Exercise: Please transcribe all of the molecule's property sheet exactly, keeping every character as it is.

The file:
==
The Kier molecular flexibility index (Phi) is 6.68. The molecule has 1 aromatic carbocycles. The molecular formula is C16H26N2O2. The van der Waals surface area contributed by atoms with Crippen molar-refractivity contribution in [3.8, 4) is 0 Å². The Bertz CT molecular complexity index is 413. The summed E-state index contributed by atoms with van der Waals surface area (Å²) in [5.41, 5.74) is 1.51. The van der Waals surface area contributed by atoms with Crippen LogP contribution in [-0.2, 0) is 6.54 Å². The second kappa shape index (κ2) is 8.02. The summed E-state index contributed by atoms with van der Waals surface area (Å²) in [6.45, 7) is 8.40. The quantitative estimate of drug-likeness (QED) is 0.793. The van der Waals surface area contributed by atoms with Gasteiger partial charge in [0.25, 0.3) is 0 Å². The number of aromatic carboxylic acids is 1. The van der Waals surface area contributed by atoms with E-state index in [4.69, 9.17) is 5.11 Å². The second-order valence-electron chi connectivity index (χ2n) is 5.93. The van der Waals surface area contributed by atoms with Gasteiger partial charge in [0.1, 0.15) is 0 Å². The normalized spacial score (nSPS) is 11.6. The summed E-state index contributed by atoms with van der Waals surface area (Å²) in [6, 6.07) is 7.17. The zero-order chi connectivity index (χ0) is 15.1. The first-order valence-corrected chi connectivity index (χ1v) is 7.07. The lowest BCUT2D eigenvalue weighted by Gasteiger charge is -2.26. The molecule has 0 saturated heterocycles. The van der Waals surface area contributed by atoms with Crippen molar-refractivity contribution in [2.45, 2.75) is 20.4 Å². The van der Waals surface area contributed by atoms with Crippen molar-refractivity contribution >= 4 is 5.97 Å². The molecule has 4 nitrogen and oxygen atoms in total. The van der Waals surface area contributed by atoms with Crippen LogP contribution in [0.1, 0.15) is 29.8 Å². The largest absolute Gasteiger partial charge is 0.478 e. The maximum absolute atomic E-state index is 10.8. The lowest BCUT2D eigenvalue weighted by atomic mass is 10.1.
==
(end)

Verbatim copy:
The Kier molecular flexibility index (Phi) is 6.68. The molecule has 1 aromatic carbocycles. The molecular formula is C16H26N2O2. The van der Waals surface area contributed by atoms with Crippen molar-refractivity contribution in [3.8, 4) is 0 Å². The Bertz CT molecular complexity index is 413. The summed E-state index contributed by atoms with van der Waals surface area (Å²) in [5.41, 5.74) is 1.51. The van der Waals surface area contributed by atoms with Crippen LogP contribution in [-0.2, 0) is 6.54 Å². The second kappa shape index (κ2) is 8.02. The summed E-state index contributed by atoms with van der Waals surface area (Å²) in [6.45, 7) is 8.40. The quantitative estimate of drug-likeness (QED) is 0.793. The van der Waals surface area contributed by atoms with Gasteiger partial charge in [0.25, 0.3) is 0 Å². The number of aromatic carboxylic acids is 1. The van der Waals surface area contributed by atoms with E-state index in [4.69, 9.17) is 5.11 Å². The second-order valence-electron chi connectivity index (χ2n) is 5.93. The van der Waals surface area contributed by atoms with Gasteiger partial charge in [0.1, 0.15) is 0 Å². The normalized spacial score (nSPS) is 11.6. The summed E-state index contributed by atoms with van der Waals surface area (Å²) in [6, 6.07) is 7.17. The zero-order chi connectivity index (χ0) is 15.1. The first-order valence-corrected chi connectivity index (χ1v) is 7.07. The lowest BCUT2D eigenvalue weighted by Gasteiger charge is -2.26. The molecule has 0 saturated heterocycles. The van der Waals surface area contributed by atoms with Crippen molar-refractivity contribution in [2.45, 2.75) is 20.4 Å². The van der Waals surface area contributed by atoms with Crippen molar-refractivity contribution >= 4 is 5.97 Å². The molecule has 4 nitrogen and oxygen atoms in total. The van der Waals surface area contributed by atoms with Crippen LogP contribution in [0.1, 0.15) is 29.8 Å². The largest absolute Gasteiger partial charge is 0.478 e. The maximum absolute atomic E-state index is 10.8. The lowest BCUT2D eigenvalue weighted by atomic mass is 10.1.